For schizophrenia and bipolar disorder, the diagnostic agreement was similar in men and women, while for delusional and schizoaffective disorder the sensitivity was higher among women than men (Table 3). Kappa was higher for men than women in all diagnostic categories except for bipolar disorder, where women had higher kappa than men. Kappa was higher for schizophrenia patients who were recruited prior to 2008 compared to schizophrenia patients recruited in 2008 or later, while for the remaining diagnostic groups, kappa was higher among patients recruited in 2008 or later. Schizophrenia had high diagnostic sensitivity irrespective of time of inclusion, while for the remaining three categories the diagnostic sensitivity was higher for patients recruited to TOP concurrently with available NPR-data, i.e. after 01.01.2008, compared to patients recruited in the period 2002–2007. The diagnostic specificity was about 90% for all diagnostic categories with minimal differences across gender and time of inclusion. For schizophrenia and bipolar disorder, PPV was high across gender and time of recruitment, while for delusional disorder and schizoaffective disorder, PPV was higher among women than men, and higher among patients recruited in 2008 or later compared to patients recruited prior to 2008.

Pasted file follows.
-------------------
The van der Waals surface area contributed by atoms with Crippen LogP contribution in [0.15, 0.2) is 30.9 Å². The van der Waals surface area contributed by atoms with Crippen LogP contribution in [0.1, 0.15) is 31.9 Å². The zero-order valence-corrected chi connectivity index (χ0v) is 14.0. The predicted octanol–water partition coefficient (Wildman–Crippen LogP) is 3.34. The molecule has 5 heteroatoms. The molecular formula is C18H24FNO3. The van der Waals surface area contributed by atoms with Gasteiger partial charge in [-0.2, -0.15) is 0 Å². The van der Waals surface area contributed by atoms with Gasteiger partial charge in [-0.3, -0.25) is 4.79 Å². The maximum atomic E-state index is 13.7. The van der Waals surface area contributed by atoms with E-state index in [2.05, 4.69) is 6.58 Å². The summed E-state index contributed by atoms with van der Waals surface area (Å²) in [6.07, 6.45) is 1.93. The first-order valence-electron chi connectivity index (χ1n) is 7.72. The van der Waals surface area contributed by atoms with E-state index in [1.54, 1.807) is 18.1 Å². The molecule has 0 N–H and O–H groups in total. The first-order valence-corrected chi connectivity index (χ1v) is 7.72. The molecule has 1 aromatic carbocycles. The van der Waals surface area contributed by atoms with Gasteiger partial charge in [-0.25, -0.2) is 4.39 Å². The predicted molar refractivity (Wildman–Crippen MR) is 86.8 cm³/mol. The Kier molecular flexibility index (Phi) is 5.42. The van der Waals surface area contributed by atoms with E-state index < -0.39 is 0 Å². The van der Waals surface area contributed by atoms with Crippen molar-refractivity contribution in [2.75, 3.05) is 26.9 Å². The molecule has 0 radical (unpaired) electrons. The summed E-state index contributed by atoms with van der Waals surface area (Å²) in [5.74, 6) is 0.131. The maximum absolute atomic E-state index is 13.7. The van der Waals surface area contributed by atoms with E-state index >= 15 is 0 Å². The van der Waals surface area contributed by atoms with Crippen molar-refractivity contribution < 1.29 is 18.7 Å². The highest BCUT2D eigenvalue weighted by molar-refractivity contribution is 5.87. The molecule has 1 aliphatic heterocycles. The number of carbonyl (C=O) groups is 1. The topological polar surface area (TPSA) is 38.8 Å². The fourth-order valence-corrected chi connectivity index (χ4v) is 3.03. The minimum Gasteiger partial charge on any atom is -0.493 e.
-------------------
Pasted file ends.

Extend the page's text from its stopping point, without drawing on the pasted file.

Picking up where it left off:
Diagnostic consistency

Among the 537 patients in the schizophrenia group, 31,040 out of a total of 36,544 registered contacts with an ICD-10 severe mental disorder diagnosis in the NPR between 2008 and 2013 included a diagnosis of schizophrenia, constituting a diagnostic consistency of 84.9% (Table 4). Diagnostic consistency was 59.1% in the delusional disorder group, 65.9% in the schizoaffective disorder group, and 91.0% in the bipolar disorder group. In the schizophrenia group, 3.1% of the severe mental disorder contacts included a diagnosis of persistent delusional disorder, 4.1% included a diagnosis of schizoaffective disorder, and 1.6% included a diagnosis of bipolar disorder. In the bipolar disorder group, 1.3% of the severe mental disorder contacts included a diagnosis of schizophrenia, 1.1% included a diagnosis of persistent delusional disorder, and 4.1% included a diagnosis of schizoaffective disorder. Diagnostic consistency for schizophrenia was higher for men (87.5%) than for women (80.6%), and diagnostic consistency for delusional disorder was higher for women (72.8%) than for men (53.0%) (Table 5). For schizoaffective disorder and bipolar disorder the diagnostic consistency was not different between men and women. The diagnostic consistency was higher in the group of patients included to TOP prior to than after January 1st 2008 for all diagnostic groups (Table 5).
Table 4

Consistencya between ICD-10 diagnoses in the Norwegian Patient Registry (NPR) and DSM-IV diagnosis in the Thematically Organized Psychosis (TOP) study

TOP group

 

SCZ (n = 537)

DEL (n = 48)

SCA (n = 118)

BIP (n = 408)

NPR diagnoses

ICD-10 codes

n

%

n

%

n

%

n

%

Severe mental disorder

F20-F31, F32.3, F33.3

36,544

100

1661

100

6322

100

13,238

100

Schizophrenia

F20

31,040

84.9

523

31.5

1040

16.5

174

1.3

Delusional disorder